I have always been fascinated with Grass Trees and they are such an iconic emblem of our bush. Those of you who have travelled to and from Inverell and Guyra via the Ensmore and Tingha Roads will have seen some great specimens (see left) along the northern section of this route which winds among the hills and crosses Paradise Creek and the Macintre River in its upper reaches.
In September Eric and I joined the Inverell Bushwalkers for an outing to the Paradise Creek area where we saw some magnificent specimens, all of which must be quite ancient.
Some, then relatively small, were included in the well known art work “Bailed Up” which Tom Roberts painted on Paradise Station in 1895 (see below).
Grass Trees grow only in Australia and occur in all States, growing in heaths and dry forests. There are over 30 species in all; locally, in the Armidale region, our common species are X. johnsonii and X. glauca. They are closely related to the Lomandra spp.
‘Xanthorrhoea’ means ‘yellow flow’ in ancient Greek and refers to its resin. This resin was much prized by Aboriginal people, being used as a glue or as a coating/waterproofing material. The early settlers also found it extremely useful, as a glue, a varnish, polish and a coating of tin materials. It was used in the sizing of paper, in soap and perfumery and even in the manufacture of early gramophone records.
Nowadays, Grass Trees are becoming much prized as garden plants and many of our members will have one or more in their garden. They are extremely slow growing, estimated to grow 1-2cm per year, though it varies between species and conditions. A 5 metre tree could be 200 – 600 years old.One suggestion from an old timer for ensuring garden survival is to add 1 cup of brown sugar to a bucket of water and apply monthly for the first 2 years. This, he claimed, helps feed the mycorrhiza in the soil which are critical for Grass Tree survival. Unfortunately grass trees are threatened by the root rot disease Phytophora cinnamomi. In a garden setting, scale infestation can be a problem and this can be managed (with difficulty) by repeated applications of white oil.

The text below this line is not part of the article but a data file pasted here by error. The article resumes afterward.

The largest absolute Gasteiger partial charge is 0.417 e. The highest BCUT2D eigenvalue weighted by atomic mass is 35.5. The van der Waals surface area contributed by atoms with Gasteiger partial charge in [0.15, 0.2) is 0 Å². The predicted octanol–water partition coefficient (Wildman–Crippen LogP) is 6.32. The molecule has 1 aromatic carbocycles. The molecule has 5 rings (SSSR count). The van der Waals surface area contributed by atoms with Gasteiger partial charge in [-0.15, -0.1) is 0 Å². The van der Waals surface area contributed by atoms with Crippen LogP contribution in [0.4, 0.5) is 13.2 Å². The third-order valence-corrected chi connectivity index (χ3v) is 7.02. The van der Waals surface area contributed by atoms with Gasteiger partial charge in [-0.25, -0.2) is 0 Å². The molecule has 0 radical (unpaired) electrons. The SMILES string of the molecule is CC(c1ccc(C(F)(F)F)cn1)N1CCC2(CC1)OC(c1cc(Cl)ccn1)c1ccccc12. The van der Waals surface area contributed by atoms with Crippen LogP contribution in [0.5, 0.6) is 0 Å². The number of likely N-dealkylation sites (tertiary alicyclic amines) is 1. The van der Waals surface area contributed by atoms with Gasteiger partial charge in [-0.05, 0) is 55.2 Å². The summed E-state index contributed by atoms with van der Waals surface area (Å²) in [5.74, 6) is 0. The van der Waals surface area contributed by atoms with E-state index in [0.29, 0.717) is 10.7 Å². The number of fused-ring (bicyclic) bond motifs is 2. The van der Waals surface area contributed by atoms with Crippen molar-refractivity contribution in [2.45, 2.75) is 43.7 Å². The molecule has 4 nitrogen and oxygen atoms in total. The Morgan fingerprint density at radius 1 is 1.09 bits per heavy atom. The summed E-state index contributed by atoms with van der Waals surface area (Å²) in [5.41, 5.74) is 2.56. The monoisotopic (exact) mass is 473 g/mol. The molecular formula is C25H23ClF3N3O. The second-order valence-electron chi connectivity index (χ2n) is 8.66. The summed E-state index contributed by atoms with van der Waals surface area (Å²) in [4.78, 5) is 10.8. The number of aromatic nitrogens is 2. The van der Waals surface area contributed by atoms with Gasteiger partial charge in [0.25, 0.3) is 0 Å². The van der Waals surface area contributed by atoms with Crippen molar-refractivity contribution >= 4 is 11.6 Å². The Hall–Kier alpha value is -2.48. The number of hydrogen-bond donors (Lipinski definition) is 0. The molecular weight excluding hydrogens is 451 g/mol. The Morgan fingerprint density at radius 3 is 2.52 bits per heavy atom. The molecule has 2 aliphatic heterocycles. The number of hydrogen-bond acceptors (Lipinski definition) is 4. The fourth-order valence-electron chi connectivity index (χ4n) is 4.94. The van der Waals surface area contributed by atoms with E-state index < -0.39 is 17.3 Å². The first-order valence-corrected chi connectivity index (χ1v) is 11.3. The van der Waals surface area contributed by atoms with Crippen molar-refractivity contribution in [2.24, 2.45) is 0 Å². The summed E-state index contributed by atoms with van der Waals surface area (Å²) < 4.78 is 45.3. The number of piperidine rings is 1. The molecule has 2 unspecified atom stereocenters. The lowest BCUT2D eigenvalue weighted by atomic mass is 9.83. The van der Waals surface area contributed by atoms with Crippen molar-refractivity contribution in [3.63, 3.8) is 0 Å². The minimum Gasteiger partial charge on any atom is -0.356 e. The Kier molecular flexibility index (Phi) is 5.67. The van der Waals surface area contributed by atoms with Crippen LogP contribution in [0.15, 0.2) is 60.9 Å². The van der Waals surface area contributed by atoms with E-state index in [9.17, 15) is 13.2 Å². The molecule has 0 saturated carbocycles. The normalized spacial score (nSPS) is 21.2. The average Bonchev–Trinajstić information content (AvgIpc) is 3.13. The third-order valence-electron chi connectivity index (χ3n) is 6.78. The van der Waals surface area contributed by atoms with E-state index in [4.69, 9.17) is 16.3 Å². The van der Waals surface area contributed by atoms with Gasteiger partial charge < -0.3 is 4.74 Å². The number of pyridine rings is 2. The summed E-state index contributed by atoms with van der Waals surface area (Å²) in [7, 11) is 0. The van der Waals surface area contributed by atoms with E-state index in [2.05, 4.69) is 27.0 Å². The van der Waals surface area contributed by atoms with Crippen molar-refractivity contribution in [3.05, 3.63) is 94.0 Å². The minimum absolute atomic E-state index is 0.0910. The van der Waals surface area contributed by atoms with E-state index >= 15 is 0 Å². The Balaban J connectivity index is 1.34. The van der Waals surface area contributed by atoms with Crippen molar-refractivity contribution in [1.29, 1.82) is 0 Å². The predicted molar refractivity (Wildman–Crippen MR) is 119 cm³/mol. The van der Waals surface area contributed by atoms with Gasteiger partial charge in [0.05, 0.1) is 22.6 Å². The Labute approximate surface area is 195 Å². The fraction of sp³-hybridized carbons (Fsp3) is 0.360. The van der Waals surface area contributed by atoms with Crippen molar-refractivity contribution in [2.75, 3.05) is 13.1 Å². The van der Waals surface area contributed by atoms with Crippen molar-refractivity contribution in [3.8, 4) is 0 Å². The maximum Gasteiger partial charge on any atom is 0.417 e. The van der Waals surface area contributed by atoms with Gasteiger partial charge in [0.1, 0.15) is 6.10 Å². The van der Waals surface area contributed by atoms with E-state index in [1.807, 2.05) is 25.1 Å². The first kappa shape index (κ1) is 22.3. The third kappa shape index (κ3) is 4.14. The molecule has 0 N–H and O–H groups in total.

Some species will branch if the growing point is damaged. The stem/trunk is built from accumulated leaf bases, cemented together with resin. The trunk is hollow and nutrients move up inside via aerial roots.
The close up picture of the trunk (below) shows how hard and furrowed it can be. One species X. acaulis which is found west of the Divide in the Piliga area, does not develop an above ground trunk.
Most Grass Trees are able to survive fire as the growing point is below ground level where it is protected by the outer trunk.
Fire will also promote flowering and blackened trunks, topped by short skirts of leaves may have multiple flower heads rising above them. One suggestion for gardeners is to pour smoked water into the Grass Tree centre to promote flowering.
Flower spikes which can grow to 2-3 metres are magnificent; the multiple small flowers, full of nectar, are mobbed by insects and birds.
The specimens observed by us on our walk through the paddocks are all old giants. Young plants are destroyed by grazing animals, cattle sheep and feral goats.
Grass Trees are protected in reserves and national parks but are at risk by clearing and harvesting from the wild. Harvesting from the bush is regulated and legally harvested plants will have certification.
Transplanting is difficult with a high failure rate. Young, seed grown plants can be purchased from nurseries. Just be patient.